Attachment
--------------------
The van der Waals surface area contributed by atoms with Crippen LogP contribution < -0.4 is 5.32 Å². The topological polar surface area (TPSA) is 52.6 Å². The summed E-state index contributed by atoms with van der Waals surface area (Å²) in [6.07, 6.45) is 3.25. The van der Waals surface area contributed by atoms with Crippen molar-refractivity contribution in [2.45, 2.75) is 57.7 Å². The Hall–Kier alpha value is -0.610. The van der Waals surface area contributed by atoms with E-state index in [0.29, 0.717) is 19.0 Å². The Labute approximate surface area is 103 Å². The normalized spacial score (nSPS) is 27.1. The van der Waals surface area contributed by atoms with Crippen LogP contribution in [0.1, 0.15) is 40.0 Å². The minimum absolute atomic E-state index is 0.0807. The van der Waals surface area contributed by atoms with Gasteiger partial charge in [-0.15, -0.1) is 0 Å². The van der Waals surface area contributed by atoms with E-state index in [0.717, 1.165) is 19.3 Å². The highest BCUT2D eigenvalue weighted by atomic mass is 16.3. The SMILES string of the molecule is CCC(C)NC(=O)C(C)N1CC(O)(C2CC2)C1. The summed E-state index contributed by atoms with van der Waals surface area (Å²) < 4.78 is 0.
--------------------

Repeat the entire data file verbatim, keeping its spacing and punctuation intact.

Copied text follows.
The van der Waals surface area contributed by atoms with Crippen LogP contribution < -0.4 is 5.32 Å². The topological polar surface area (TPSA) is 52.6 Å². The summed E-state index contributed by atoms with van der Waals surface area (Å²) in [6.07, 6.45) is 3.25. The van der Waals surface area contributed by atoms with Crippen molar-refractivity contribution in [2.45, 2.75) is 57.7 Å². The Hall–Kier alpha value is -0.610. The van der Waals surface area contributed by atoms with E-state index in [0.29, 0.717) is 19.0 Å². The Labute approximate surface area is 103 Å². The normalized spacial score (nSPS) is 27.1. The van der Waals surface area contributed by atoms with Crippen LogP contribution in [0.1, 0.15) is 40.0 Å². The minimum absolute atomic E-state index is 0.0807. The van der Waals surface area contributed by atoms with Gasteiger partial charge in [-0.15, -0.1) is 0 Å². The van der Waals surface area contributed by atoms with E-state index in [0.717, 1.165) is 19.3 Å². The highest BCUT2D eigenvalue weighted by atomic mass is 16.3. The SMILES string of the molecule is CCC(C)NC(=O)C(C)N1CC(O)(C2CC2)C1. The summed E-state index contributed by atoms with van der Waals surface area (Å²) < 4.78 is 0.